Contracted Medicaid Managed Care Providers Treated Few Beneficiaries

[MM Curator Summary]: The PAR rate is even worse than we thought.


The article below has been highlighted and summarized by our research team. It is provided here for member convenience as part of our Curator service.


Treatment from contracted Medicaid managed care providers was highly concentrated, with a quarter of physicians and specialists accounting for the majority of claims.


Source: Getty Images


By Victoria Bailey

May 04, 2022 – Around one-third of primary care and specialty physicians that contracted with Medicaid managed care plans saw fewer than ten Medicaid beneficiaries over a year, suggesting that network adequacy standards may not accurately reflect beneficiary access to physicians, a Health Affairs study found.

Over 70 percent of Medicaid beneficiaries are enrolled in managed care plans, which are responsible for constructing physician networks from which beneficiaries can seek care. Physician networks in Medicaid managed care plans are typically similar to those in private plans offered through the state health insurance market.

However, network directories may be out of date or list physicians that are not willing to treat Medicaid beneficiaries, indicating that the networks may not reflect the actual availability of physicians. In addition, beneficiaries may prefer providers not included in the network.

To understand how accurate Medicaid managed care plan networks are in determining the availability of physicians for Medicaid beneficiaries, researchers gathered administrative medical claims, Medicaid eligibility and enrollment files, and provider network directories for managed care plans in Kansas, Louisiana, Michigan, and Tennessee between 2015 and 2017.

There were around 22,000 physicians in adult primary care, pediatric primary care, cardiology, and psychiatry in Medicaid managed care networks across the four states, the study found.

About 16 percent of the physicians saw zero Medicaid beneficiaries over one year—defined as ghost physicians. Psychiatrists were the most likely to be ghost physicians, with 35.5 percent treating no Medicaid beneficiaries. Pediatric primary care physicians were least likely to be ghost physicians (11 percent).

Similarly, 17 percent of physicians treated between one and ten Medicaid beneficiaries and were classified as peripheral physicians. Nearly 43 percent of providers saw between 11 and 150 beneficiaries (standard physicians), while 23.7 percent of providers treated more than 150 beneficiaries within a year (core physicians).

The majority of physicians (87.8 percent) who provided care to Medicaid beneficiaries were contracted with Medicaid managed care plans, but 2,500 out-of-network physicians treated at least one Medicaid beneficiary. This suggests that there is a small level of care available to beneficiaries outside the physicians listed in network directories.

Treatment from physicians included in Medicaid managed care plan networks was highly concentrated among small percentages of physicians.

For example, among pediatric and adult primary care physicians that treated at least one Medicaid beneficiary, 25 percent of physicians were responsible for 86.2 percent of claims. Additionally, a quarter of cardiologists accounted for 69.2 percent of claims and 25 percent of psychiatrists were responsible for 86.5 percent of claims.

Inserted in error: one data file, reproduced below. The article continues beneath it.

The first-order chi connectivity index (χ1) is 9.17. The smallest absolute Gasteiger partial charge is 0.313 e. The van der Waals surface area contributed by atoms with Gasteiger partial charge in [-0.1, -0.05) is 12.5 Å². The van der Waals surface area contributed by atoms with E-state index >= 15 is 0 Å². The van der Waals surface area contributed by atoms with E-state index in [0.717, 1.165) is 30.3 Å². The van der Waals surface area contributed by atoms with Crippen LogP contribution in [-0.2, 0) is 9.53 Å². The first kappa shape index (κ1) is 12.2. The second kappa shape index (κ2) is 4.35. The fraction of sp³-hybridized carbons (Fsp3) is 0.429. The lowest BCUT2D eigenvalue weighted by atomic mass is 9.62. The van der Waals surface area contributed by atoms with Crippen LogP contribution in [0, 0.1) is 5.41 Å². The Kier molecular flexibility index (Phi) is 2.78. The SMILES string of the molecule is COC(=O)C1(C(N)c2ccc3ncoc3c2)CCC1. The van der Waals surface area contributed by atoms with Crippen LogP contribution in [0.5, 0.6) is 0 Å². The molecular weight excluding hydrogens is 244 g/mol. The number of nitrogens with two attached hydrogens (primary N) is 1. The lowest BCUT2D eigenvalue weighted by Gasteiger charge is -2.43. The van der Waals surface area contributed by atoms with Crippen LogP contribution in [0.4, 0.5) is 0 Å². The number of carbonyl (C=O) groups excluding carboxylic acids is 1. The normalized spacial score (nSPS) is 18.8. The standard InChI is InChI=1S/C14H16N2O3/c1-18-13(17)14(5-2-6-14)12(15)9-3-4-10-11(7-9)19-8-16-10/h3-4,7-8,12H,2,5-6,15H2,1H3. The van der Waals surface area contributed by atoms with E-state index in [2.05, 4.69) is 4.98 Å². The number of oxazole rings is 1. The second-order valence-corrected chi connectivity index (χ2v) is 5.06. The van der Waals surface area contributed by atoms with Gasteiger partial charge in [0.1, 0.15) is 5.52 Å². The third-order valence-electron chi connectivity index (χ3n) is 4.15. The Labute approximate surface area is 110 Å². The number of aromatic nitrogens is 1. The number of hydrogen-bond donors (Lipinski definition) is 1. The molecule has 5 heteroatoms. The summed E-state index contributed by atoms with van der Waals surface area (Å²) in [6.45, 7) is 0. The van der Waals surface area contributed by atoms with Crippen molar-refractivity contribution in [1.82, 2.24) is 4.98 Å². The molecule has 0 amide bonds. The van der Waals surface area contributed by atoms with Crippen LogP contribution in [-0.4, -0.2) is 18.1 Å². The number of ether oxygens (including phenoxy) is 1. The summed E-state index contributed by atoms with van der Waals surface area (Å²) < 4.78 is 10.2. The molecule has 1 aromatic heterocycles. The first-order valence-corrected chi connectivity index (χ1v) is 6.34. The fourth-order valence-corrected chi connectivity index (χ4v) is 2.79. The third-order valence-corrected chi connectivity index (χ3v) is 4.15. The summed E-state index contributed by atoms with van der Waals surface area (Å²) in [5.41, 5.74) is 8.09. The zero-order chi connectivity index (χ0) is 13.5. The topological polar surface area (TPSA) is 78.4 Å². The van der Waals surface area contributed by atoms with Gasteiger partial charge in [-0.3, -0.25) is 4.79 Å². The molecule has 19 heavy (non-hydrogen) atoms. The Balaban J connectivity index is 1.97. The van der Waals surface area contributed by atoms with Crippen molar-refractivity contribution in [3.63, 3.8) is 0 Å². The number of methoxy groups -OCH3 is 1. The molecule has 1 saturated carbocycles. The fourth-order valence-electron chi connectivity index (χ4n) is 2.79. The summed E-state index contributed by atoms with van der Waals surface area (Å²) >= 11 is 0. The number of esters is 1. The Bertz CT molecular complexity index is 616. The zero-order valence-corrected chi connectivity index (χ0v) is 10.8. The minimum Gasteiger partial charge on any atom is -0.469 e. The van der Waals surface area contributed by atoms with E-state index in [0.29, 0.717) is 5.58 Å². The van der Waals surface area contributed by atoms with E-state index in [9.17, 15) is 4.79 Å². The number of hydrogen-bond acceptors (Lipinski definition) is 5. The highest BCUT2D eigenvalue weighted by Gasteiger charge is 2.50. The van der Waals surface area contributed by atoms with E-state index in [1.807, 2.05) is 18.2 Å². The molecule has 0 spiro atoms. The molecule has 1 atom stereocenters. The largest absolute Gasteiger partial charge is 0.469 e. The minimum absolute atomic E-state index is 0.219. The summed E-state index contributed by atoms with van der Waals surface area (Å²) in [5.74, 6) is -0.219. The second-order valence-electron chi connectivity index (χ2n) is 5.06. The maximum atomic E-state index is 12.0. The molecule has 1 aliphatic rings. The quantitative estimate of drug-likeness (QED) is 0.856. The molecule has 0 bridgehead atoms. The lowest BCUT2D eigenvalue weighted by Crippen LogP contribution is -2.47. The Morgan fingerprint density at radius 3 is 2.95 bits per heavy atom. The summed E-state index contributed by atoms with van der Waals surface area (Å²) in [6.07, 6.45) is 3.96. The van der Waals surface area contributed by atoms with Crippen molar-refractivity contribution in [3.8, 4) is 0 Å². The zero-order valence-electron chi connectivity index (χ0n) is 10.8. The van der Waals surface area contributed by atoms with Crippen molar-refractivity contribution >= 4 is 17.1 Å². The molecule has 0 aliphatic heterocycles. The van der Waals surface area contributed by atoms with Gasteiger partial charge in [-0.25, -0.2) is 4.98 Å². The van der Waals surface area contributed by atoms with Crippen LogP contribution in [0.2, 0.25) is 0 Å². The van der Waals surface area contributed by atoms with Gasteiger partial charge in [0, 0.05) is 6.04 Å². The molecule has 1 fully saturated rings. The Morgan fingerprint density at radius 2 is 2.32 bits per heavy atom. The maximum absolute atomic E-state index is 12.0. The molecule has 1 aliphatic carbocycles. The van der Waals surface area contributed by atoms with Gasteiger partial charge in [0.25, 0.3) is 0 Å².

Among physicians who treated more than 150 Medicaid beneficiaries, 29 percent of primary care physicians accounted for 88 percent of care, 22 percent of cardiologists provided 632 percent of the care, and 15 percent of psychiatrists were responsible for 70.6 percent of care.

Care concentration was slightly higher in urban areas compared to rural areas, the study noted.

Network adequacy requirements vary across the 20 states that have them. Some require plans to contract with at least one primary care provider for every 100 beneficiaries, while others require one provider for every 2,500 beneficiaries.

Based on these network adequacy standards, 94.2 percent of the counties in the four states included in the study had sufficient access to primary care physicians, with an average of one primary care physician for every 440 beneficiaries.

Across the four states, 12.4 percent of counties met the standard for cardiologists, while 10.4 percent met the standard for psychiatrists. After excluding ghost and peripheral physicians, these figures decreased for each provider group.

“Our findings suggest that provider network directories may overstate the availability of physicians in the Medicaid program; many states’ reliance on directories to ensure network adequacy may be insufficient to ensure satisfactory access to physicians who are both valued by Medicaid managed care beneficiaries and willing to treat them,” the researchers wrote.

Medicaid managed care plans are required to demonstrate the adequacy of their networks, but federal leaders have not provided much oversight on how to do this, the study noted. In addition, state network adequacy standards and enforcement vary widely.

Researchers suggested two policy solutions to improve the oversight of Medicaid provider networks. First, states should direct resources to regularly evaluate managed care networks through a combination of audit studies and administrative claims data.

Additionally, states should enact strict penalties for managed care plans that do not comply with network adequacy standards.


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